References
1.
Nuss  RC Pediatric voice disorders. Curr Opin Otolaryngol Head Neck Surg. 1997;5167- 171Article
2.
Fabre  P La glottographie électriques en haute fréquence, particularités de l'appareillage. C R Seances Soc Biol Fil. 1959;1531361- 1364
3.
Fourcin  AJAbberton  E First applications of a new laryngograph. Med Biol Illustration. 1971;21172- 182
4.
Rothenberg  MMahshie  JJ Monitoring vocal fold abduction through vocal fold contact area. J Speech Hear Res. 1988;31338- 351
5.
Zajac  DJFarkas  ZDindzans  LJStool  SE Aerodynamic and laryngographic assessment of pediatric vocal function. Pediatr Pulmonol. 1993;1544- 51Article
6.
Kay Elemetrics, Electroglottograph (EGG) Model 4338 [computer software].  Lincoln Park, NJ Kay Elemetrics1995;
7.
Kay Elemetrics, Computerized Speech Lab Model 4300B [computer hardware and software].  Lincoln Park, NJ Kay Elemetrics1993;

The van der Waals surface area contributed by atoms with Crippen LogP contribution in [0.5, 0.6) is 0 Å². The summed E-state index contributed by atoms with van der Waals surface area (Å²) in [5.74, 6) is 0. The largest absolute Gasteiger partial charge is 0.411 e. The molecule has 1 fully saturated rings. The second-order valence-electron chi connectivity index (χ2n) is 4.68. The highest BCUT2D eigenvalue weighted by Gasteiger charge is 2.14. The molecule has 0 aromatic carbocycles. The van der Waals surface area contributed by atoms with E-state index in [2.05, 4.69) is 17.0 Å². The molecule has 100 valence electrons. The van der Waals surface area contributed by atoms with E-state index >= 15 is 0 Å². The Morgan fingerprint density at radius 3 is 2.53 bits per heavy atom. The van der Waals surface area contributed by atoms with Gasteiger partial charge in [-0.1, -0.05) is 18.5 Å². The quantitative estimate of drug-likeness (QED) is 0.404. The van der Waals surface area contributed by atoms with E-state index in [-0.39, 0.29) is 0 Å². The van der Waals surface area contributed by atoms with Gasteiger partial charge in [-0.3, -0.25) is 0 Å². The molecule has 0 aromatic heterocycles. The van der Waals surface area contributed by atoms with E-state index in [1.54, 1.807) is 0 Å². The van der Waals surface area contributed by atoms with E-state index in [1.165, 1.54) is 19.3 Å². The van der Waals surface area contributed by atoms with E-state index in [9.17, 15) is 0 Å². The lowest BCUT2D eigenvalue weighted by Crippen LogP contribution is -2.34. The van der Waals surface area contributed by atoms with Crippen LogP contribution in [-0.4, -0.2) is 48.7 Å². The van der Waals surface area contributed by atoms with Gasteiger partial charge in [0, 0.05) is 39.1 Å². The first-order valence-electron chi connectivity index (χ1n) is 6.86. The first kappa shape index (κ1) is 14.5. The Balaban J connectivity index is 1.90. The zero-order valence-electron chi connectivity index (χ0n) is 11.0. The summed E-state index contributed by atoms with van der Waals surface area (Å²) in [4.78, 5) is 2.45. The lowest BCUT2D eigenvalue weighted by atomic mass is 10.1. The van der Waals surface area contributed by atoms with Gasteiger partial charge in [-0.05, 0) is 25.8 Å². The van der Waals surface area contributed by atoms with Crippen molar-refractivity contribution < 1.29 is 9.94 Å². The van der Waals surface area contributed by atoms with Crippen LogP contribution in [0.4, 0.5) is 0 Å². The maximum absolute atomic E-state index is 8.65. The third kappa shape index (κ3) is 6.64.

8.
Dickson  BCEsling  JHSnell  RC Real-time processing of electroglottographic waveforms for the evaluation of phonation types. Int Conference Spoken Language Processing Proc (Yokohama). 1994;2647- 650
9.
Lecluse  FLEBrocaar  MPVerschuure  J The electroglottography and its relation to glottal activity. Folia Phoniat. 1975;27215- 224Article
10.
Childers  DGNaik  JMLarar  JNKrishnamurthy  AKMoore  GP Electroglottography, speech, and ultra-high speed cinematography. Titze  IRScherer  Reds.Vocal Fold Physiology and Biophysics of Voice. Denver, Colo Denver Center for the Performing Arts1983;202- 220
11.
Baken  RJ Clinical Measurement of Speech and Voice.  Boston, Mass Little Brown & Co1987;177- 181
12.
Wilson  DK Voice Problems of Children. 3rd ed. Baltimore, Md Williams & Wilkins1987;116- 124
13.
Linders  BMassa  GGBoersma  BDejonckere  PH Fundamental voice frequency and jitter in girls and boys measured with electroglottography: influence of age and height. Int J Pediatr Otorhinolaryngol. 1995;3361- 65Article
14.
Hasek  CSSingh  SMurry  T Acoustic attributes of preadolescent voices. J Acoust Soc Am. 1980;681262- 1265Article
15.
Takahashi  HKoike  Y Some perceptual dimensions and acoustical correlates of pathologic voices. Acta Otolaryngol Suppl (Stockh). 1975;3381- 24